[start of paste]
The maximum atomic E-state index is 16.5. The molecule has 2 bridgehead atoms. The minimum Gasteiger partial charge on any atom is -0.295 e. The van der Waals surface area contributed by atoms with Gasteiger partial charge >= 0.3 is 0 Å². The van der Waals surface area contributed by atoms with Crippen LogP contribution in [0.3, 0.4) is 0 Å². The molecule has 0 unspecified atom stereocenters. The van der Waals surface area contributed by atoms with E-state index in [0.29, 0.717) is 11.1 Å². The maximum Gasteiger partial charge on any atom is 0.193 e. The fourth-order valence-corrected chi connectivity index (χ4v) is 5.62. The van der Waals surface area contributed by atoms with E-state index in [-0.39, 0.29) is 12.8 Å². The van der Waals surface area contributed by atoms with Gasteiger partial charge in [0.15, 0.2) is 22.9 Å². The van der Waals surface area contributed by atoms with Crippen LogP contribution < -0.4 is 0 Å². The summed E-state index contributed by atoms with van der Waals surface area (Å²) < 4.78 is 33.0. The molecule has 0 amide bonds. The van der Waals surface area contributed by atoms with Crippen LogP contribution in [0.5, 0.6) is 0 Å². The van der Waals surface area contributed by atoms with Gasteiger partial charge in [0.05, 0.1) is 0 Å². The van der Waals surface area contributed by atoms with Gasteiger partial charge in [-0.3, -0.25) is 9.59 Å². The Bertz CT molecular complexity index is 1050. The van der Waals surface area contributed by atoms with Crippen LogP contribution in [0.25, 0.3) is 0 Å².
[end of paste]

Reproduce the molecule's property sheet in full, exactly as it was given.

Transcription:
The maximum atomic E-state index is 16.5. The molecule has 2 bridgehead atoms. The minimum Gasteiger partial charge on any atom is -0.295 e. The van der Waals surface area contributed by atoms with Gasteiger partial charge >= 0.3 is 0 Å². The van der Waals surface area contributed by atoms with Crippen LogP contribution in [0.3, 0.4) is 0 Å². The molecule has 0 unspecified atom stereocenters. The van der Waals surface area contributed by atoms with E-state index in [0.29, 0.717) is 11.1 Å². The maximum Gasteiger partial charge on any atom is 0.193 e. The fourth-order valence-corrected chi connectivity index (χ4v) is 5.62. The van der Waals surface area contributed by atoms with E-state index in [-0.39, 0.29) is 12.8 Å². The van der Waals surface area contributed by atoms with Gasteiger partial charge in [0.15, 0.2) is 22.9 Å². The van der Waals surface area contributed by atoms with Crippen LogP contribution < -0.4 is 0 Å². The summed E-state index contributed by atoms with van der Waals surface area (Å²) < 4.78 is 33.0. The molecule has 0 amide bonds. The van der Waals surface area contributed by atoms with Crippen LogP contribution in [0.5, 0.6) is 0 Å². The van der Waals surface area contributed by atoms with Gasteiger partial charge in [0.05, 0.1) is 0 Å². The van der Waals surface area contributed by atoms with Gasteiger partial charge in [-0.3, -0.25) is 9.59 Å². The Bertz CT molecular complexity index is 1050. The van der Waals surface area contributed by atoms with Crippen LogP contribution in [0.25, 0.3) is 0 Å².